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University of Gloucestershire

UCAS Code: VV65 | Bachelor of Arts (with Honours) - BA (Hons)

Entry requirements

A level

C,C,C-B,B,C

Pearson BTEC Level 3 National Extended Diploma (first teaching from September 2016)

MMM-DMM

T Level

P

Pass (C or above on the core)

UCAS Tariff

96-112

About this course

Course option

3years

Full-time | 2024

Subjects

Philosophy

Religious studies

**Why Religion, Philosophy and Ethics**?
The study of Religion, Philosophy and Ethics shouldn’t just be about the traditions and beliefs of world religions, philosophical ideas, and ethical values, but also their relevance to our world. Social justice and how it relates to contemporary global issues lies at the heart of our ethos. On this course, you’ll examine how values and belief systems shape the way we live and determine how we respond to issues such as climate change, politics, technology, gender and race in an ever-changing world. You’ll also study, critically and in depth, world religions, new religious movements, philosophy from the Greeks to transhumanism, and ethical theories. Our lecturers know that real life experience is central, and therefore you will get the opportunity to take Religion, Philosophy and Ethics off campus and into the world. We have organised international field trips to Europe and India, as well as local field trips in the U.K. We also provide opportunities for students to work with local and national organisations who are committed to social justice and sustainability.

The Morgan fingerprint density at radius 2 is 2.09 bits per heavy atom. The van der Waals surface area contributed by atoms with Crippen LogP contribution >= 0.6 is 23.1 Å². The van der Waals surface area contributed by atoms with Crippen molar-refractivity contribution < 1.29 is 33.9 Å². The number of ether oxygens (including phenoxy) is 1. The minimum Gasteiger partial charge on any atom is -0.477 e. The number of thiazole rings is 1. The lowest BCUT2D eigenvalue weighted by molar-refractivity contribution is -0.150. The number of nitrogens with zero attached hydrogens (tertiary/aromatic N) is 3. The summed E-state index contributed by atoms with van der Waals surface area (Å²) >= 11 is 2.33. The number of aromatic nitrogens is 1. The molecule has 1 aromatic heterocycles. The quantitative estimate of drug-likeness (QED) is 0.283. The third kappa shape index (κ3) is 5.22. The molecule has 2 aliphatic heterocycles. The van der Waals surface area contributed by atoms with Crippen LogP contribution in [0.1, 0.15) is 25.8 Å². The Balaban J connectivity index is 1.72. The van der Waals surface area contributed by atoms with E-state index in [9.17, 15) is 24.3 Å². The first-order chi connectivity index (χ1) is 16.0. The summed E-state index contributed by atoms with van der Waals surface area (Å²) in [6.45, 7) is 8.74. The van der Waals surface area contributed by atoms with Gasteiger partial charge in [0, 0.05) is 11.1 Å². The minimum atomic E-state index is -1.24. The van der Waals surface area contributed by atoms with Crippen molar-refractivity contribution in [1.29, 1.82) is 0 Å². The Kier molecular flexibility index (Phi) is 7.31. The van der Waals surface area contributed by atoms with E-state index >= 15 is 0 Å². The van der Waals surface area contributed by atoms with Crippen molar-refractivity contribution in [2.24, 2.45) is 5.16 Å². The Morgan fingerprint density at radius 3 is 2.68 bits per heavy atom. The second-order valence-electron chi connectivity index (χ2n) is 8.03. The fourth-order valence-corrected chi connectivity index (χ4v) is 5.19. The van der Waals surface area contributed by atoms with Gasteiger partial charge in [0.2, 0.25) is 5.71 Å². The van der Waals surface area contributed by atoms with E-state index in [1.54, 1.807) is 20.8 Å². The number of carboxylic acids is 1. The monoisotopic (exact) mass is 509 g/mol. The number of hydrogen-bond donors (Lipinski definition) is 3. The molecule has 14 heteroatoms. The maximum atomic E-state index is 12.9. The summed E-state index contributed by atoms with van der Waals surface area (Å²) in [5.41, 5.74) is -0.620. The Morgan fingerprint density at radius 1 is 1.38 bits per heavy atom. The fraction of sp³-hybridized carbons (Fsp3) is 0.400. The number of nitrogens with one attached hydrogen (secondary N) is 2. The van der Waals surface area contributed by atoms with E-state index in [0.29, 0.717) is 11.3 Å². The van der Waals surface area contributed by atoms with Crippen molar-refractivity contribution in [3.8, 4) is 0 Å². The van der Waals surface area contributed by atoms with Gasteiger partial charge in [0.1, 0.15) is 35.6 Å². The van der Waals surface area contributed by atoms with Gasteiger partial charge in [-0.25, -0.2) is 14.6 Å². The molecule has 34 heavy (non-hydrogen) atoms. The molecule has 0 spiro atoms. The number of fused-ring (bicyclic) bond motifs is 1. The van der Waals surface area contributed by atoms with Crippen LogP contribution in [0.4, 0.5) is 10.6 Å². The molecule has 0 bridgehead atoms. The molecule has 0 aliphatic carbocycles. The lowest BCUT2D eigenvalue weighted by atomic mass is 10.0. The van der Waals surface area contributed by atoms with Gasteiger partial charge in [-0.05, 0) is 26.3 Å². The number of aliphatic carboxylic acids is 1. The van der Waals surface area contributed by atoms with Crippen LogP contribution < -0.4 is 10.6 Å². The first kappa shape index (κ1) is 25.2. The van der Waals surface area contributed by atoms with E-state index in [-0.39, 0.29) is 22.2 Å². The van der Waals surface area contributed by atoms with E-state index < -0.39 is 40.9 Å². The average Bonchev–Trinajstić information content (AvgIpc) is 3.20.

You will be taught by experts in their respective fields, who will work with you individually to develop your academic skills, motivation and confidence, but who also care about you as a person and your hopes and aspirations for the future. We encourage every student who studies this course not only to be knowledgeable, but also to have the capacity to analyse complex problems and offer solutions with evidence. These are skills that are greatly valued by all employers and are central for whatever future aspirations you choose. Most of all, we want our students to have the courage to be themselves, so they can make their own choices and take the next steps in their lives with confidence.

**Why University of Gloucestershire?**